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Second Presbyterian Church

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1845–1848, Minard Lafever; c. 1905, chapel, Noland and Baskervill. Later additions. 13 N. 5th St.
  • Second Presbyterian Church (Valentine Museum, Richmond)

Richmond's major entry into the mid-nineteenth-century Gothic Revival mode came not from Episcopalians, as was common in many other cities, but from Presbyterians. Virginia Episcopalians remained resolutely “low church,” and hence the introduction of the style fell to a group of Richmond Presbyterians who wanted a building that would be “the most symmetrical and pleasing to an educated eye.” The vestry committee traveled north to Brooklyn and asked Lafever to design a church. He complied with this brick English Decorated Gothic edifice. Lafever is best known for his variously titled Greek Revival pattern books. Personally he favored the Gothic; the Greek sold books. The exterior, with its finials and crenellations, is relatively simple, but the wide meetinghouse space inside is overwhelming. It is probably the most impressive church interior in the city. Galleries surround three sides, and on the central axis is a dais for preaching and scripture reading. The wooden Gothic detailing is superb, and the hammerbeam roof that spans the vast space is a knockout. Transepts were added, and then Noland and Baskervill designed a small chapel at the east end, which is a more intimate space. The glass is by various makers, including Tiffany Studios, which provided the window in the chapel.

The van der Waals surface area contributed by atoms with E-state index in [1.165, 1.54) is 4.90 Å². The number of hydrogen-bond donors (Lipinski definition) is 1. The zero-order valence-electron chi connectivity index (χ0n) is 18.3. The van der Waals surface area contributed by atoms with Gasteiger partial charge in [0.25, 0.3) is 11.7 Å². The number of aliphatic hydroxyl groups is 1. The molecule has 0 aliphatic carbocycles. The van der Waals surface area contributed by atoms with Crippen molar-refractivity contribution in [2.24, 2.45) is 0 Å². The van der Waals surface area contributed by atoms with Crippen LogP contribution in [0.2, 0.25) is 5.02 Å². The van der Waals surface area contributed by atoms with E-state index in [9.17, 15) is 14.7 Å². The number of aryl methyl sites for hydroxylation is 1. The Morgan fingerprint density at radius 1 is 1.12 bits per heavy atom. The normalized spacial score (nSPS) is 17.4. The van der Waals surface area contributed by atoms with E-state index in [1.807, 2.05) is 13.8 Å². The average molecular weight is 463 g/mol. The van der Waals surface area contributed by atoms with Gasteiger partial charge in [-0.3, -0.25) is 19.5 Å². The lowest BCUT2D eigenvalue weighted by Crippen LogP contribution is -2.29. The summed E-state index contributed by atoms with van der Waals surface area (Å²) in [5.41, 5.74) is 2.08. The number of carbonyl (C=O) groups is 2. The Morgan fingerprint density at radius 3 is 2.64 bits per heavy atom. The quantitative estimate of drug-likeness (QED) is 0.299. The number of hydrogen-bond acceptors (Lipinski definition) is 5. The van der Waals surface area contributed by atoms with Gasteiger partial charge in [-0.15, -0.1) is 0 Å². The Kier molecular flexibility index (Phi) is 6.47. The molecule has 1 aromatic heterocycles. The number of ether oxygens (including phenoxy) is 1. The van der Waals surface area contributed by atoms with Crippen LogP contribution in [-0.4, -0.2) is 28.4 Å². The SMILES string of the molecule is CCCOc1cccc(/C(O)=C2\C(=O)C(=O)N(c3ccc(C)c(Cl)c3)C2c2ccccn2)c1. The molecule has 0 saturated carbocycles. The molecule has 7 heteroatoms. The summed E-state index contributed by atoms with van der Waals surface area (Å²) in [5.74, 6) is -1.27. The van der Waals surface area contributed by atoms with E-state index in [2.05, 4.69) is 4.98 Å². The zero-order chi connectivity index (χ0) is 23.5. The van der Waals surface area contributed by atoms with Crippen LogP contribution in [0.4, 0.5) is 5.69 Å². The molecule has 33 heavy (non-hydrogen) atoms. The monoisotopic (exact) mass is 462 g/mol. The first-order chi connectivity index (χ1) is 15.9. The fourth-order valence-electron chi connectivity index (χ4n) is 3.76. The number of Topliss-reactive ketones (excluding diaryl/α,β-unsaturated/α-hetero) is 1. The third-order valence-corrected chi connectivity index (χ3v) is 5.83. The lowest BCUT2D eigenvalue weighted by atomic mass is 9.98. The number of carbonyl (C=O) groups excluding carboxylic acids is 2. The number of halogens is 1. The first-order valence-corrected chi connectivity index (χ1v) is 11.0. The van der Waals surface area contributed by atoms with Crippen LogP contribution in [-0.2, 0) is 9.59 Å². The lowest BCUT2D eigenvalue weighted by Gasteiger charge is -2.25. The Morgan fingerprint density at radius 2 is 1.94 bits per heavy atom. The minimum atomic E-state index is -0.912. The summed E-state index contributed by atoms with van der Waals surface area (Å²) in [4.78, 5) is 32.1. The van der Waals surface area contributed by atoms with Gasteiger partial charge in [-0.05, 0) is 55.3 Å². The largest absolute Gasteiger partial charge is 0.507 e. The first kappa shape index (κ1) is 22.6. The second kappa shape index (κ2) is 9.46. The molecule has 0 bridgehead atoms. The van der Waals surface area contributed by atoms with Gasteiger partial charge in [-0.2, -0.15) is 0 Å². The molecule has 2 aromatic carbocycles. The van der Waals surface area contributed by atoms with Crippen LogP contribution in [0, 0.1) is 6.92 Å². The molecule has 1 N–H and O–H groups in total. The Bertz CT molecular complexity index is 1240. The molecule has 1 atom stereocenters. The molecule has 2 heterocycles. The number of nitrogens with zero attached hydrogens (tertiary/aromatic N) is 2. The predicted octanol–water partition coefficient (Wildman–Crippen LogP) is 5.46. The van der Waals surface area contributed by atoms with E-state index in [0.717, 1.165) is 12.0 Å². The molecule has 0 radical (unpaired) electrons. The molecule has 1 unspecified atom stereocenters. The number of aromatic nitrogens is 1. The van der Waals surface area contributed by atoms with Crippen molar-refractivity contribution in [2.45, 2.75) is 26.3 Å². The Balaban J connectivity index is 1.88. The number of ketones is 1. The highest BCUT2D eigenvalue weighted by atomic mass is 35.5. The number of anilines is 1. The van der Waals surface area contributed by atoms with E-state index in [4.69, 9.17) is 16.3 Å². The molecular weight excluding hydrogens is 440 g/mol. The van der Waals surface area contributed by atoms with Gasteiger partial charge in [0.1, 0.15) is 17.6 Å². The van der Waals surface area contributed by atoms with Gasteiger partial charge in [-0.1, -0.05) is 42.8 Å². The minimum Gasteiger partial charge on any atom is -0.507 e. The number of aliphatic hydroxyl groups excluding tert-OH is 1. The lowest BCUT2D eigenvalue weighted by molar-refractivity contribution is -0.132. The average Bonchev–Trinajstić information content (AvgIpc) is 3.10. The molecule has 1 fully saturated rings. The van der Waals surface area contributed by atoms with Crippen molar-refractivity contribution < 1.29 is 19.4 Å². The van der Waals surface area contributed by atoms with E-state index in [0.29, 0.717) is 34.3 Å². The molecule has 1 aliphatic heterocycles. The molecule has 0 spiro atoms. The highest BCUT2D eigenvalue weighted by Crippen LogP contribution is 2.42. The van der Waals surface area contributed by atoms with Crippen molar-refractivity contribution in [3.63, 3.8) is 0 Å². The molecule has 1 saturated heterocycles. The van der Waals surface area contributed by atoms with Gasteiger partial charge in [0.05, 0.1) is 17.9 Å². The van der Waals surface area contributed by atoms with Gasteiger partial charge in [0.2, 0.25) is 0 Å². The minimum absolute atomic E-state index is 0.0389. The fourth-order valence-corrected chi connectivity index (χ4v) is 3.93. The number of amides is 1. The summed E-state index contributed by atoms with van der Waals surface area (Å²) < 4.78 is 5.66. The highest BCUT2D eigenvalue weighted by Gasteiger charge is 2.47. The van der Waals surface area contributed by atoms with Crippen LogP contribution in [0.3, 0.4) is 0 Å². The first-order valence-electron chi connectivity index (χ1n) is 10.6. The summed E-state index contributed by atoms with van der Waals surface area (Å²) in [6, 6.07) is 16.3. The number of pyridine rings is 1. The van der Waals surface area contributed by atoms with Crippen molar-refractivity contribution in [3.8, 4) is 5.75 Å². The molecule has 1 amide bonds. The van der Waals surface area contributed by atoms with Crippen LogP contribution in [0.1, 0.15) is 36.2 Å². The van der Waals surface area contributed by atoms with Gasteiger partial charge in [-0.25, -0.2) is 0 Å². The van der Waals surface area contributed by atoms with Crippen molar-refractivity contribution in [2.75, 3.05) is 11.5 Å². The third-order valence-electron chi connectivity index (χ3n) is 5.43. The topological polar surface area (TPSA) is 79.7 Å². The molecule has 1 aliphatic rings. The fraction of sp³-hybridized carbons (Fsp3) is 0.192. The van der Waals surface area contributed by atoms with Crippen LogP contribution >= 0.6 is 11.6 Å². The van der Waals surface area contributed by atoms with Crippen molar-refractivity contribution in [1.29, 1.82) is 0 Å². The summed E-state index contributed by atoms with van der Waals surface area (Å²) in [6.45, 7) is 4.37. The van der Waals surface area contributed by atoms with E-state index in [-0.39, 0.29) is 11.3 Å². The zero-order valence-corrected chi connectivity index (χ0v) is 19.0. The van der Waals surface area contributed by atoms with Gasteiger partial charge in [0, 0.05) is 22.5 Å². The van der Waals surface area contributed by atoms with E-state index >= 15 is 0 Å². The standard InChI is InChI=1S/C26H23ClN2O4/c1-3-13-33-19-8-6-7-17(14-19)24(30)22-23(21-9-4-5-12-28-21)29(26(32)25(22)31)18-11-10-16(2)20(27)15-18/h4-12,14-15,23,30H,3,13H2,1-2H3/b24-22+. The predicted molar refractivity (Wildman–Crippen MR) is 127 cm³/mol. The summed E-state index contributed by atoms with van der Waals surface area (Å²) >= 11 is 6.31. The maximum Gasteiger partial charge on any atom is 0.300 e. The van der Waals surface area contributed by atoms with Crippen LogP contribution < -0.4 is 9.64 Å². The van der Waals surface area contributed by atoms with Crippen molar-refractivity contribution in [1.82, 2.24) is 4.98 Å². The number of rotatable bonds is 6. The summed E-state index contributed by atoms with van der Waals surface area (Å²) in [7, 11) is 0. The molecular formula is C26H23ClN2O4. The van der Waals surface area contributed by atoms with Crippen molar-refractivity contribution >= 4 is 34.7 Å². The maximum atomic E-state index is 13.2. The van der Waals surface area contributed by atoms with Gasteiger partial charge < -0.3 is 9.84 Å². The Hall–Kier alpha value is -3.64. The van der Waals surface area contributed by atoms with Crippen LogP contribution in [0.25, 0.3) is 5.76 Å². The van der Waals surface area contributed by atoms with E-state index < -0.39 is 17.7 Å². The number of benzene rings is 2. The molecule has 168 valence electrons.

Writing Credits

Richard Guy Wilson et al.


What's Nearby


Richard Guy Wilson et al., "Second Presbyterian Church", [Richmond, Virginia], SAH Archipedia, eds. Gabrielle Esperdy and Karen Kingsley, Charlottesville: UVaP, 2012—,

Print Source

Buildings of Virginia: Tidewater and Piedmont, Richard Guy Wilson and contributors. New York: Oxford University Press, 2002, 216-217.

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